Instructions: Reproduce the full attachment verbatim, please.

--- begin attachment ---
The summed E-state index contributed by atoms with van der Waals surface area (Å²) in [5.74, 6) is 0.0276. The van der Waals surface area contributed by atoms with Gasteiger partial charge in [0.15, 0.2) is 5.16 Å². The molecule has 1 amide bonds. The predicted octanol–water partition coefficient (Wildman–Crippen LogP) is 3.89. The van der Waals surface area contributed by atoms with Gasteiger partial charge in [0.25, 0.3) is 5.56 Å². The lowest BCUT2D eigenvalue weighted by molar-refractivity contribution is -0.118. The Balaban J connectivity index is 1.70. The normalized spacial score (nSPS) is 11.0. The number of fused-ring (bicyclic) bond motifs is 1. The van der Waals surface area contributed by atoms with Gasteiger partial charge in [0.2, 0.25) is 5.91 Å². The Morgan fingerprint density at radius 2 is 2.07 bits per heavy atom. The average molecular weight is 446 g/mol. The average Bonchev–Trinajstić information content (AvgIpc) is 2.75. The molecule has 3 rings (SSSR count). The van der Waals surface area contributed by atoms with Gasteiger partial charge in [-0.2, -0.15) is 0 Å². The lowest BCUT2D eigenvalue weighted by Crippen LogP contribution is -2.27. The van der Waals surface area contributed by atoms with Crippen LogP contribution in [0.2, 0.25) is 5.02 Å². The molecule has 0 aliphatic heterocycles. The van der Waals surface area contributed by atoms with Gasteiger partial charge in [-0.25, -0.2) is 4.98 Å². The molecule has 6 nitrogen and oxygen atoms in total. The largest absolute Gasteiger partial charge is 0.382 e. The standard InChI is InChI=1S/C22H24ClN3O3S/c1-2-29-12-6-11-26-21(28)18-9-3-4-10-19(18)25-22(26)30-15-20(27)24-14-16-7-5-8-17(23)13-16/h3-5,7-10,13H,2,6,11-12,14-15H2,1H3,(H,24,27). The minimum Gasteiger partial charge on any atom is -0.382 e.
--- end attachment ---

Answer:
The summed E-state index contributed by atoms with van der Waals surface area (Å²) in [5.74, 6) is 0.0276. The van der Waals surface area contributed by atoms with Gasteiger partial charge in [0.15, 0.2) is 5.16 Å². The molecule has 1 amide bonds. The predicted octanol–water partition coefficient (Wildman–Crippen LogP) is 3.89. The van der Waals surface area contributed by atoms with Gasteiger partial charge in [0.25, 0.3) is 5.56 Å². The lowest BCUT2D eigenvalue weighted by molar-refractivity contribution is -0.118. The Balaban J connectivity index is 1.70. The normalized spacial score (nSPS) is 11.0. The number of fused-ring (bicyclic) bond motifs is 1. The van der Waals surface area contributed by atoms with Gasteiger partial charge in [0.2, 0.25) is 5.91 Å². The Morgan fingerprint density at radius 2 is 2.07 bits per heavy atom. The average molecular weight is 446 g/mol. The average Bonchev–Trinajstić information content (AvgIpc) is 2.75. The molecule has 3 rings (SSSR count). The van der Waals surface area contributed by atoms with Gasteiger partial charge in [-0.2, -0.15) is 0 Å². The lowest BCUT2D eigenvalue weighted by Crippen LogP contribution is -2.27. The van der Waals surface area contributed by atoms with Crippen LogP contribution in [0.2, 0.25) is 5.02 Å². The molecule has 0 aliphatic heterocycles. The van der Waals surface area contributed by atoms with Gasteiger partial charge in [-0.25, -0.2) is 4.98 Å². The molecule has 6 nitrogen and oxygen atoms in total. The largest absolute Gasteiger partial charge is 0.382 e. The standard InChI is InChI=1S/C22H24ClN3O3S/c1-2-29-12-6-11-26-21(28)18-9-3-4-10-19(18)25-22(26)30-15-20(27)24-14-16-7-5-8-17(23)13-16/h3-5,7-10,13H,2,6,11-12,14-15H2,1H3,(H,24,27). The minimum Gasteiger partial charge on any atom is -0.382 e.